Daylilies are one of the easiest perennials to grow and to divide. Fall is the best time to divide your lilies since they are finished blooming for the season. With very little effort; these beautiful flowers can be transplanted to new areas in your yard.
Their botanical name hemerocallis means “beauty for a day” because each daylily bloom only lasts for one day. Even if you do not have a green thumb you will be successful since daylilies can handle neglect, drought and other abusive conditions in the landscape.
They are truly a beautiful plant to have in your yard and are very easy to maintain and divide if you follow these simple steps.
Cut Back the Leaves
Cut back the leaves of the daylily plant so you can easily see the root base and also when you transplant it; more energy will go to the root system instead of it trying to keep the leaf alive. Simply take a pair of scissors and cut back the leaves to the third of its current size.
Dig the Clump Up
Daylilies multiply by growing new individual fans next to an existing fan. As the clump grows; one is able to divide it to help that clump to thrive or to spread the color throughout your yard. This is done simply by digging up a clump with a shovel or fork. Dig wider than the exposed plant being careful to minimize the root damage.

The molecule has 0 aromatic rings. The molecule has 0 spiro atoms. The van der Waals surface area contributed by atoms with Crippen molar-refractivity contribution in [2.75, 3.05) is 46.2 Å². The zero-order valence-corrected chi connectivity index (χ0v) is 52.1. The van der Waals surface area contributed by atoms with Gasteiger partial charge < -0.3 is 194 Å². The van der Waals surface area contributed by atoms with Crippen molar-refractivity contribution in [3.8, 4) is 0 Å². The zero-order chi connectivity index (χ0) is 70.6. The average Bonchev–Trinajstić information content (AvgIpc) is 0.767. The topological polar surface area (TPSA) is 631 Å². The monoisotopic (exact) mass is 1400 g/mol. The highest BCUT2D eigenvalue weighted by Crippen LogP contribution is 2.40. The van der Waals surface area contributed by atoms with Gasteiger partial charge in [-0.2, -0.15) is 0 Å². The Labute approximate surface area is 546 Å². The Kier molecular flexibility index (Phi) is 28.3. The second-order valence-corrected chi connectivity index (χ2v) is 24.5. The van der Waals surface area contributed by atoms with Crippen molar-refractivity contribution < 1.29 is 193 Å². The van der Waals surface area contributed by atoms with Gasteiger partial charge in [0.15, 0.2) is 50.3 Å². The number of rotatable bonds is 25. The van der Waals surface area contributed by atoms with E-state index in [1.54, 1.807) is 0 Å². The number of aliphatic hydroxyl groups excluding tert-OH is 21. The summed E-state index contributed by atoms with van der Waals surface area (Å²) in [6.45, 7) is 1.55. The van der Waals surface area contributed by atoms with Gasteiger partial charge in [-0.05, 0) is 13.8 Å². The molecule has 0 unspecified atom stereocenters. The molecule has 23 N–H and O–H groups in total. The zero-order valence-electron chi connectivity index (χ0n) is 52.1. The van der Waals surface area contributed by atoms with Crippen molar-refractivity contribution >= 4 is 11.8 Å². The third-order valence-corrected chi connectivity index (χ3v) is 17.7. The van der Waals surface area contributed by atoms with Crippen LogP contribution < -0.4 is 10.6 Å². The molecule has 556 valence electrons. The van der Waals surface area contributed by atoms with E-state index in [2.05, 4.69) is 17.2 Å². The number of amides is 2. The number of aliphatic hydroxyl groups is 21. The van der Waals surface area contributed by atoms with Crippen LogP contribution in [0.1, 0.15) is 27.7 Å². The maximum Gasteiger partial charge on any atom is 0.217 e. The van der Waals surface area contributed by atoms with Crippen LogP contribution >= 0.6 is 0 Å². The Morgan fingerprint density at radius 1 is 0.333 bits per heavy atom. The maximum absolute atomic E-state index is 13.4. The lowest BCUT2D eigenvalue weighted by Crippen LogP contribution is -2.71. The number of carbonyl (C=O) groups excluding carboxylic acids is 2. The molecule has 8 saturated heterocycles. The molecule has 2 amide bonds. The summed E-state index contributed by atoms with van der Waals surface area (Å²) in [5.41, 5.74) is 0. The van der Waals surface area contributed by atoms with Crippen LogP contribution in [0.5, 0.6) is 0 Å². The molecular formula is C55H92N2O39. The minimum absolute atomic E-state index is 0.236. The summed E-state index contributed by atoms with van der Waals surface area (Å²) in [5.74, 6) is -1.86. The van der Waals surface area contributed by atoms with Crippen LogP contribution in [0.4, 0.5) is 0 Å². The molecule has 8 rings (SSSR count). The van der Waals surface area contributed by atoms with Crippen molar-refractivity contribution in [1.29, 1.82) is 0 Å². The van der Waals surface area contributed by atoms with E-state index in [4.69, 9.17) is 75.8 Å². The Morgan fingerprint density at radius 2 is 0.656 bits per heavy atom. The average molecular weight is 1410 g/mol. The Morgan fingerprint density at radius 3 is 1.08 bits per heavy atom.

Divide the Clump
Flip the clump over on a tarp and you can plant this clump as a whole or divide it with a shovel or sharp knife or dip the clump in a bucket of water so the topsoil separates from the roots making it easier to separate each individual fan. A healthy fan division will have the roots attached to it.
Replant the Divided Clump
Morning sun is preferred but you new location needs 6-8 hours of sun. Most soils will work fine for your daylily, but they do prefer a slightly acidic soil that moist and well-drained. Depending what look you want would be how you will plant your new starts. If you are transplanting larger clumps; probably install them 24” apart. If you are planting several for a mass planting; install them 6”-12” apart. Either way, install the clump or fan so the crown of the leaf (where it comes out of the ground) is ½” to 1” below the level of the soil.
Sit Back and Enjoy
Newly divided daylilies may not bloom the following season since their root system isn’t fully established or because of the stress of the transplant. Once your daylilies are reestablished; they will return to their full blooming potential and give you many years of lovely summer color. Once transplanted; you can now sit back and enjoy their beauty.
By Brian Hill
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